Cyber Bullying Advice For Parents
Many young people say that they wouldn’t report cyber bullying because most adults don’t know that they have a cyber life - and if they report, then the technology will be taken away from them.
They are also likely to take the position that their online activities are their business. But parents have a moral, as well as a legal, responsibility to ensure that their children engage in safe and responsible behaviour – including online behaviour.
So what can parents do?
- Get involved and be aware
- Learn everything you can about information and communication technologies and how your child is using them. Talk to them about the places they go online and the activities that they are involved in.
- Encourage your child to come to you if anybody says or does something that makes them feel uncomfortable or threatened. Stay calm and keep the lines of communication and trust open. If you “freak out” they won’t turn to you for help when they need it.
- Take action if your daughter or son is being bullied online
- Watch out for signs that your child is being bullied online – a reluctance to use the computer or go to school may be an indication.
- If the bullying is coming from a pupil at the same school, meet with school officials and ask for help in resolving the situation.
- Report any incident of online harassment and physical threats to your local police and your Internet Service Provider (ISP).
- If your child is bullied through a mobile phone, report the problem to your phone service provider. If it’s a persistent problem you can change the phone number.
- Encourage your child to develop their own moral code so they will choose to behave ethically with the technologies
- Talk to them about responsible use. Teach them to never post or say anything that they wouldn’t want the whole world - including you - to see or read.
- Work with them to create a contract or agreement with clear rules about ethical behaviour.
10 tips to help parents prevent cyberbullying
- Talk to the school. If the cyberbullying in question is coming from a classmate, contact school officials immediately to determine if they have a policy in place to deal with such behavior.
- Tell your kids not to open or read emails that they suspect are from cyberbullies. In the case of the Internet and Cyberbullying, what you can’t read won’t hurt you. Teach kids to dump suspicious emails right in the trash.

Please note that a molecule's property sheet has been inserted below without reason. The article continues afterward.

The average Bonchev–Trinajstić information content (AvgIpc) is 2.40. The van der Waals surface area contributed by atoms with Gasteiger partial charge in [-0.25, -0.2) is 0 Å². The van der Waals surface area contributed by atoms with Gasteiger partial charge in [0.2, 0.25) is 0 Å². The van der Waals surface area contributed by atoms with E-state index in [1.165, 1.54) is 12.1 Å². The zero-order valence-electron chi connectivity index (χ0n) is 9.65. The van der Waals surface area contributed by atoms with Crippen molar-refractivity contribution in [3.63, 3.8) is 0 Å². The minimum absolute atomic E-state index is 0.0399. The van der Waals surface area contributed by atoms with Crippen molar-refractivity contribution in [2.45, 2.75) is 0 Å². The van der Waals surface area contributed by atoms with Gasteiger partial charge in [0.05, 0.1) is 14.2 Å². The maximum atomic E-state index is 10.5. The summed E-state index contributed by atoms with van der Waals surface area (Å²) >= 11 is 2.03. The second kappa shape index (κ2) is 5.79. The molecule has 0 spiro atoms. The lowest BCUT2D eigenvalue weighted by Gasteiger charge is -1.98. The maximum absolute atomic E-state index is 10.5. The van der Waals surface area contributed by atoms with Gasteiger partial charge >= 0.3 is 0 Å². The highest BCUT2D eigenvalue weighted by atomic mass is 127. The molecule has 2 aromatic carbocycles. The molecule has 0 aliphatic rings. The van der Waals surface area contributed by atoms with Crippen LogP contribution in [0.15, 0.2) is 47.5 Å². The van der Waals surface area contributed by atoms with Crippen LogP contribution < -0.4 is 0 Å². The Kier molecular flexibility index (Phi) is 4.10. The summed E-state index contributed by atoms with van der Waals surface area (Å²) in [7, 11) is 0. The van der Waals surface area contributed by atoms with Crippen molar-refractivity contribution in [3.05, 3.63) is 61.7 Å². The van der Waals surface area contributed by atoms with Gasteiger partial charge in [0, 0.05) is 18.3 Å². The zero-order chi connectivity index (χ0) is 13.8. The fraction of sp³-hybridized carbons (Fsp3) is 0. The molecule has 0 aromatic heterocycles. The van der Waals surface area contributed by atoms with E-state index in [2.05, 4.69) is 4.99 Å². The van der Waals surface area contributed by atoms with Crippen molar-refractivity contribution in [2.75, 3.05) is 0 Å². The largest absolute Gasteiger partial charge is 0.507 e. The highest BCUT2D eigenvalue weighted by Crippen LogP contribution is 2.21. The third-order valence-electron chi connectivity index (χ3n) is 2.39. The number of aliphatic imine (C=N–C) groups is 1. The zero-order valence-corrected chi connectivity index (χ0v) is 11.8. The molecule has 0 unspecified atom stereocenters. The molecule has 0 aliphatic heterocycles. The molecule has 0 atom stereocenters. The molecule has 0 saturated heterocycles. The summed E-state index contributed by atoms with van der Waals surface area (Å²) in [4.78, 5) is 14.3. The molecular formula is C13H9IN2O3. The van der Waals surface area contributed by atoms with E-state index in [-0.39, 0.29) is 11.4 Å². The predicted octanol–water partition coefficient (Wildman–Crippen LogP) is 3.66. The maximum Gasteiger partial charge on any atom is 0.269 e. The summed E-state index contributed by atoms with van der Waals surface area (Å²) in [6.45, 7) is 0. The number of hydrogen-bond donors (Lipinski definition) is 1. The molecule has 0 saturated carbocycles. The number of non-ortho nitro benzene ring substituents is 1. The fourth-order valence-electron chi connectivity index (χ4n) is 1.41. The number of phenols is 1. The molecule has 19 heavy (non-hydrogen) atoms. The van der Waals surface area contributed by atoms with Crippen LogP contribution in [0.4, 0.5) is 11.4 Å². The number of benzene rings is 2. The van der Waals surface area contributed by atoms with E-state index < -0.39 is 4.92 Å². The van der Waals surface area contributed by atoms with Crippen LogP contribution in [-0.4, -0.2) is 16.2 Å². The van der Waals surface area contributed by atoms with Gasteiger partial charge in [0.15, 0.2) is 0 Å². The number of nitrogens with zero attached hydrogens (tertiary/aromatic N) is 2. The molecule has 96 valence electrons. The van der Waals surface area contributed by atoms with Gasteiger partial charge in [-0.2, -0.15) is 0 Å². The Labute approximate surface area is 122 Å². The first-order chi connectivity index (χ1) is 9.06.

- Take advantage of the technology. Bullies who use chat rooms as a means for spreading hate can easily be blocked using most chat programs. Sit down and take the time to show your kids how they can filter out bad people from their conversations.
- Tell children NEVER to agree to meet someone they meet online. The Internet is filled with individuals who have bad intentions. Even those people who may seem trustworthy in their online persona may turn out to be a cyberbully or even a predator. Teach kids the importance of staying safe online.
- Supervise your kids’ online time. One of the most foolproof methods for stopping Cyberbullying is to monitor closely what your children do online. Tips for this method include removing computers with an Internet connection from the child’s bedroom and designating specific “family hours” for Internet use.
- Tell your kids to never share their passwords or personal information with anyone. Friends and acquaintances of your children can wield a great deal of power if the know the passwords to their favorite sites and chat rooms. One of the fastest-growing types of cyberbullying is stealing someone’s identity and making embarrassing, damaging statements in that person’s name.
- Monitor the use of your child’s photo online. Many cyberbullies will take your child’s photo and manipulate in ways that are damaging or embarrassing. Be very careful about the images your child presents online.
- Watch out for the warning signs. Kids who are being cyberbullied may not want to talk about the problem with their parents. Common warning signs include depression, withdrawal from social situations, and spending more and more time online.
- Be willing to contact the police. Parents who have gathered evidence about cyberbullying, and feel as if contacting the school has not stopped the problem should contact police – especially if the cyberbully has made threats to the health and well-being of the child.
- Stick to your guns. The Internet is a big part of your child’s life. Getting them to agree to be safe and limit their unsupervised time online may be difficult. Stay firm and continue to oversee their computer time – even if the child lashes out and claims that you are invading their privacy.